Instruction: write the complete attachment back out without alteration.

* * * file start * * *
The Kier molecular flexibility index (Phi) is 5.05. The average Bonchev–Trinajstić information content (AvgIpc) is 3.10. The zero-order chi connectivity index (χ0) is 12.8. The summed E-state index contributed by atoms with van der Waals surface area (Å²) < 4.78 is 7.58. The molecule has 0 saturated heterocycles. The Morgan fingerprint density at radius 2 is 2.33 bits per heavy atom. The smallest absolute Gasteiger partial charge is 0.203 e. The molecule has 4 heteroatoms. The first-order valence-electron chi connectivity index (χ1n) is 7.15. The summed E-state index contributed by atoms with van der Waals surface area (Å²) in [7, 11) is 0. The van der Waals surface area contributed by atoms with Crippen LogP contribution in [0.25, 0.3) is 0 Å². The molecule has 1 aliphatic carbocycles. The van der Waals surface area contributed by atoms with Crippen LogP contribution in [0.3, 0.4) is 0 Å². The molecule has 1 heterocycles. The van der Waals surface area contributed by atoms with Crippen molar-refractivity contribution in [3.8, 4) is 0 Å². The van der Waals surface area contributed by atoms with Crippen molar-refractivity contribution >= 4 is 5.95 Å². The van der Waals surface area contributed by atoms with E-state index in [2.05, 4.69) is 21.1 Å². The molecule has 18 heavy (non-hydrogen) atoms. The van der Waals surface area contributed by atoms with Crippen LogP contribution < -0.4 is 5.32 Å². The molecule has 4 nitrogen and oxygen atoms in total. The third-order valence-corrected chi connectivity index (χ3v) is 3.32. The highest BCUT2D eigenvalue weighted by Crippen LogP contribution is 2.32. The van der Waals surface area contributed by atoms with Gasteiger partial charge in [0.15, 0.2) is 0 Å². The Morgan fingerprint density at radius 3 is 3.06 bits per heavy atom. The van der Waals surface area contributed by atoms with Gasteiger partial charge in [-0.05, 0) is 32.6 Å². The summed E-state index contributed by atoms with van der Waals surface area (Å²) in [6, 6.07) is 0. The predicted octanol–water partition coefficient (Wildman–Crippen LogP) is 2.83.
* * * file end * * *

The Kier molecular flexibility index (Phi) is 5.05. The average Bonchev–Trinajstić information content (AvgIpc) is 3.10. The zero-order chi connectivity index (χ0) is 12.8. The summed E-state index contributed by atoms with van der Waals surface area (Å²) < 4.78 is 7.58. The molecule has 0 saturated heterocycles. The Morgan fingerprint density at radius 2 is 2.33 bits per heavy atom. The smallest absolute Gasteiger partial charge is 0.203 e. The molecule has 4 heteroatoms. The first-order valence-electron chi connectivity index (χ1n) is 7.15. The summed E-state index contributed by atoms with van der Waals surface area (Å²) in [7, 11) is 0. The van der Waals surface area contributed by atoms with Crippen LogP contribution in [0.25, 0.3) is 0 Å². The molecule has 1 aliphatic carbocycles. The van der Waals surface area contributed by atoms with Crippen LogP contribution in [0.3, 0.4) is 0 Å². The molecule has 1 heterocycles. The van der Waals surface area contributed by atoms with Crippen molar-refractivity contribution in [3.8, 4) is 0 Å². The van der Waals surface area contributed by atoms with Crippen molar-refractivity contribution >= 4 is 5.95 Å². The van der Waals surface area contributed by atoms with E-state index in [2.05, 4.69) is 21.1 Å². The molecule has 18 heavy (non-hydrogen) atoms. The van der Waals surface area contributed by atoms with Crippen LogP contribution < -0.4 is 5.32 Å². The molecule has 4 nitrogen and oxygen atoms in total. The third-order valence-corrected chi connectivity index (χ3v) is 3.32. The highest BCUT2D eigenvalue weighted by Crippen LogP contribution is 2.32. The van der Waals surface area contributed by atoms with Gasteiger partial charge in [0.15, 0.2) is 0 Å². The Morgan fingerprint density at radius 3 is 3.06 bits per heavy atom. The van der Waals surface area contributed by atoms with Gasteiger partial charge in [-0.05, 0) is 32.6 Å². The summed E-state index contributed by atoms with van der Waals surface area (Å²) in [6, 6.07) is 0. The predicted octanol–water partition coefficient (Wildman–Crippen LogP) is 2.83.